I spend a significant portion of my time reading resumes at an elite tech firm, and another significant portion of my time revising them for students. I will give you blunt and painful advice: The skills section hurts you.
The reason is simple. Resume readers throw out any self-rating of a skill that lacks any proof. A general resume principle is ask yourself: could a precocious 5th grader have written the same thing, and could a successful esteemed engineer, professor or CEO could have written the same thing? In your case, the 5th grader has you tied. The 5th grader wanted to take a tour of a bunch of random technologies and got some random things working in a bunch of them. They are not lying at all but they are also not useful to me in any way.
Deleting the skills section should feel uncomfortable. Good. In short, the section is a crutch, and it tricks the resume writer into getting by with a hollow skills section. Take everything you deleted and write justifications for it, or throw it out if there is none. I should know your best languages or technologies from reading your accomplishments.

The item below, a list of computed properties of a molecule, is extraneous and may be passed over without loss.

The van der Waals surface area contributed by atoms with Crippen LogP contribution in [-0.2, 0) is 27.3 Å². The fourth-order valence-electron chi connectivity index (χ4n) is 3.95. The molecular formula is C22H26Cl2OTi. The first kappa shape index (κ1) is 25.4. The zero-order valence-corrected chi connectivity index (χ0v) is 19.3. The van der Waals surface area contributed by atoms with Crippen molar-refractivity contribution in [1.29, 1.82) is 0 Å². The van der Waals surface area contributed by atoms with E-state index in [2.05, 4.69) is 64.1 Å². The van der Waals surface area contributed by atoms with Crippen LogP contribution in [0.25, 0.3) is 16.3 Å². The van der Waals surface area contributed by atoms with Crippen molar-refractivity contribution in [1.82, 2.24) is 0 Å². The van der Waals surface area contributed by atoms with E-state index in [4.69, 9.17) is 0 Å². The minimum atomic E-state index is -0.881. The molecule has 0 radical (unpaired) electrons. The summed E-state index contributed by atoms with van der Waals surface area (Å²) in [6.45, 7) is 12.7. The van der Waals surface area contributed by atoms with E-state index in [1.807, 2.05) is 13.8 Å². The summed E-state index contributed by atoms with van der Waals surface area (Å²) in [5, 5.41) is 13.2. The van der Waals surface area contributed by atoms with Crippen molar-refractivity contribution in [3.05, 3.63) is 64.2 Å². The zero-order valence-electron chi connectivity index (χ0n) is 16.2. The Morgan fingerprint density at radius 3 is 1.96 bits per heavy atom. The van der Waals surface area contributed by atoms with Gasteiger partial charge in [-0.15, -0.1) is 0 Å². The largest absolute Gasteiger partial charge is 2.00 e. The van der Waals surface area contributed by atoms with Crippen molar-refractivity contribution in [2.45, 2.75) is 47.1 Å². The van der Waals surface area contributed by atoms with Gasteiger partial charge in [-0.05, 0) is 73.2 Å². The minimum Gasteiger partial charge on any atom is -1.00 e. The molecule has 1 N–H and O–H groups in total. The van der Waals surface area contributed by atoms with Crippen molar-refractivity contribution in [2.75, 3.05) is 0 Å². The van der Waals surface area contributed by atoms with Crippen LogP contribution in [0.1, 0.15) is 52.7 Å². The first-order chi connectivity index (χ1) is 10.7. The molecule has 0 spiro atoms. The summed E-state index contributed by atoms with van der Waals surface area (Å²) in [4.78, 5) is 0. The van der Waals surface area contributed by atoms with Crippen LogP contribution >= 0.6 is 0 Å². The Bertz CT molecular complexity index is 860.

But, this is important: I should be hearing your languages and technologies iterated several times in your resume anyway. One, this is what automated software looks for (I'm not an expect here but I'm willing to assume keyword matching happens). Two, this is what less technical (i.e. HR and headhunters) recruiters will be catching the most, of course they will need some indication they were part of serious projects.
Don't be afraid to use lines of code! I'm serious. It's not a great metric for a lot of things but it's a good metric for the question, "Did you actually write anything." Code reviews, build systems, significant code health efforts, the fact that it landed and had some sort of positive reception, any project management you did: this tends to be useful because it tells me you actually did things. I care a little less whether it won your company a billion dollars or helped you hire 7 employees before it was abandoned, and I've learned some students and early-career people weight too much the part of the company chance had them working in.
In short I need to know what you actually did with these skills, or else I can't really assume you had any serious involvement with them.